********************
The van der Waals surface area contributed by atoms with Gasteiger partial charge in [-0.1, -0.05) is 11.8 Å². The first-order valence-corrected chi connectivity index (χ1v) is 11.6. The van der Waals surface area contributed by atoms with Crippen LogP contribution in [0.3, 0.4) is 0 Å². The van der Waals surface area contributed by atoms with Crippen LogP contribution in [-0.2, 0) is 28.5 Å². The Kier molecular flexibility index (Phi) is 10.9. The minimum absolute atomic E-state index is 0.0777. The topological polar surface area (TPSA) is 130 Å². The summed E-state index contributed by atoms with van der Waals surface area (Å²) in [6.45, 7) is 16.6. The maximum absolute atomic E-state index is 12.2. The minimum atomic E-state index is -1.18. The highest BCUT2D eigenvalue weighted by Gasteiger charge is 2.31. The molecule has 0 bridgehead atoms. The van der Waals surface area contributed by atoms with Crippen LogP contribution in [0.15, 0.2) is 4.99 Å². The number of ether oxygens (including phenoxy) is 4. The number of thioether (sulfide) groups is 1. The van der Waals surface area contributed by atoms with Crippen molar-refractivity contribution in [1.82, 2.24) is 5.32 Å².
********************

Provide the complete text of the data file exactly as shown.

The van der Waals surface area contributed by atoms with Gasteiger partial charge in [-0.1, -0.05) is 11.8 Å². The first-order valence-corrected chi connectivity index (χ1v) is 11.6. The van der Waals surface area contributed by atoms with Crippen LogP contribution in [0.3, 0.4) is 0 Å². The van der Waals surface area contributed by atoms with Crippen LogP contribution in [-0.2, 0) is 28.5 Å². The Kier molecular flexibility index (Phi) is 10.9. The minimum absolute atomic E-state index is 0.0777. The topological polar surface area (TPSA) is 130 Å². The summed E-state index contributed by atoms with van der Waals surface area (Å²) in [6.45, 7) is 16.6. The maximum absolute atomic E-state index is 12.2. The minimum atomic E-state index is -1.18. The highest BCUT2D eigenvalue weighted by Gasteiger charge is 2.31. The molecule has 0 bridgehead atoms. The van der Waals surface area contributed by atoms with Crippen LogP contribution in [0.15, 0.2) is 4.99 Å². The number of ether oxygens (including phenoxy) is 4. The number of thioether (sulfide) groups is 1. The van der Waals surface area contributed by atoms with Crippen molar-refractivity contribution in [1.82, 2.24) is 5.32 Å².